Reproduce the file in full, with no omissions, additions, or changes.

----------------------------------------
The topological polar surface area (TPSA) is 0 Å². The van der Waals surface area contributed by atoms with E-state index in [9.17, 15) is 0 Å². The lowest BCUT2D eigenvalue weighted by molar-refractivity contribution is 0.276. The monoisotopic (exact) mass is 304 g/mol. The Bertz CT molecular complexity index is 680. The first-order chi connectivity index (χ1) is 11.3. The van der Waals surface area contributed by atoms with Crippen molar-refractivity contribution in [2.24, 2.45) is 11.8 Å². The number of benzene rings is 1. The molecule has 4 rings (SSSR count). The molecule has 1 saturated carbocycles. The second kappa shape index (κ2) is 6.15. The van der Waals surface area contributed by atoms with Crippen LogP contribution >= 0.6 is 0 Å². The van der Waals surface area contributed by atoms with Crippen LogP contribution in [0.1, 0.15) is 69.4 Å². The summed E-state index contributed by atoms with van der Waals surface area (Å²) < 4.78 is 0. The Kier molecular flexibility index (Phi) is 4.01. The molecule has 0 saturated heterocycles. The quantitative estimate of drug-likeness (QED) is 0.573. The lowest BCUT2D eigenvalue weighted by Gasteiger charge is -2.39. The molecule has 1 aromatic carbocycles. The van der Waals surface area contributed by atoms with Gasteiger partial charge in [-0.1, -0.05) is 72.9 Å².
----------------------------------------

The topological polar surface area (TPSA) is 0 Å². The van der Waals surface area contributed by atoms with E-state index in [9.17, 15) is 0 Å². The lowest BCUT2D eigenvalue weighted by molar-refractivity contribution is 0.276. The monoisotopic (exact) mass is 304 g/mol. The Bertz CT molecular complexity index is 680. The first-order chi connectivity index (χ1) is 11.3. The van der Waals surface area contributed by atoms with Crippen molar-refractivity contribution in [2.24, 2.45) is 11.8 Å². The number of benzene rings is 1. The molecule has 4 rings (SSSR count). The molecule has 1 saturated carbocycles. The second kappa shape index (κ2) is 6.15. The van der Waals surface area contributed by atoms with Crippen LogP contribution >= 0.6 is 0 Å². The van der Waals surface area contributed by atoms with Crippen LogP contribution in [0.1, 0.15) is 69.4 Å². The summed E-state index contributed by atoms with van der Waals surface area (Å²) < 4.78 is 0. The Kier molecular flexibility index (Phi) is 4.01. The molecule has 0 saturated heterocycles. The quantitative estimate of drug-likeness (QED) is 0.573. The lowest BCUT2D eigenvalue weighted by Gasteiger charge is -2.39. The molecule has 1 aromatic carbocycles. The van der Waals surface area contributed by atoms with Gasteiger partial charge in [-0.1, -0.05) is 72.9 Å².